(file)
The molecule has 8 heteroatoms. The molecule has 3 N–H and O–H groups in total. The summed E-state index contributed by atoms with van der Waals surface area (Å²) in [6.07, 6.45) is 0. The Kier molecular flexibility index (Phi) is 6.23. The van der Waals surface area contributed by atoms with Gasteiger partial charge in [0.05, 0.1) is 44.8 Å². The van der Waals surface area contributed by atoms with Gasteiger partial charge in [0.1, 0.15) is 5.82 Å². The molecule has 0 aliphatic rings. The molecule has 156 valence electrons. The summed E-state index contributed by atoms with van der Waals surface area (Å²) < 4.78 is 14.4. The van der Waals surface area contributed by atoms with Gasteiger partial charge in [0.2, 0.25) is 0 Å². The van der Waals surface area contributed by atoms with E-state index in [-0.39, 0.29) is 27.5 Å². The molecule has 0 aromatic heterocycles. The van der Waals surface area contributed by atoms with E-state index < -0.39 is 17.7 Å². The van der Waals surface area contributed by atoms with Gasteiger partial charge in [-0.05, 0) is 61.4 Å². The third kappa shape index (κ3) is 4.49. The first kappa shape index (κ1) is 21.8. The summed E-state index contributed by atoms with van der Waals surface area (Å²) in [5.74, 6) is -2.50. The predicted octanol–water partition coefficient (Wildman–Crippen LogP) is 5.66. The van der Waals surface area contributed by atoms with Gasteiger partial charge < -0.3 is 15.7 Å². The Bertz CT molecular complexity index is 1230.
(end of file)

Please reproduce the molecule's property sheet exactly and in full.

The molecule has 8 heteroatoms. The molecule has 3 N–H and O–H groups in total. The summed E-state index contributed by atoms with van der Waals surface area (Å²) in [6.07, 6.45) is 0. The Kier molecular flexibility index (Phi) is 6.23. The van der Waals surface area contributed by atoms with Gasteiger partial charge in [0.05, 0.1) is 44.8 Å². The van der Waals surface area contributed by atoms with Gasteiger partial charge in [0.1, 0.15) is 5.82 Å². The molecule has 0 aliphatic rings. The molecule has 156 valence electrons. The summed E-state index contributed by atoms with van der Waals surface area (Å²) < 4.78 is 14.4. The van der Waals surface area contributed by atoms with Gasteiger partial charge in [0.2, 0.25) is 0 Å². The van der Waals surface area contributed by atoms with E-state index in [-0.39, 0.29) is 27.5 Å². The molecule has 0 aromatic heterocycles. The van der Waals surface area contributed by atoms with E-state index < -0.39 is 17.7 Å². The van der Waals surface area contributed by atoms with Gasteiger partial charge in [-0.05, 0) is 61.4 Å². The third kappa shape index (κ3) is 4.49. The first kappa shape index (κ1) is 21.8. The summed E-state index contributed by atoms with van der Waals surface area (Å²) in [5.74, 6) is -2.50. The predicted octanol–water partition coefficient (Wildman–Crippen LogP) is 5.66. The van der Waals surface area contributed by atoms with Gasteiger partial charge < -0.3 is 15.7 Å². The Bertz CT molecular complexity index is 1230.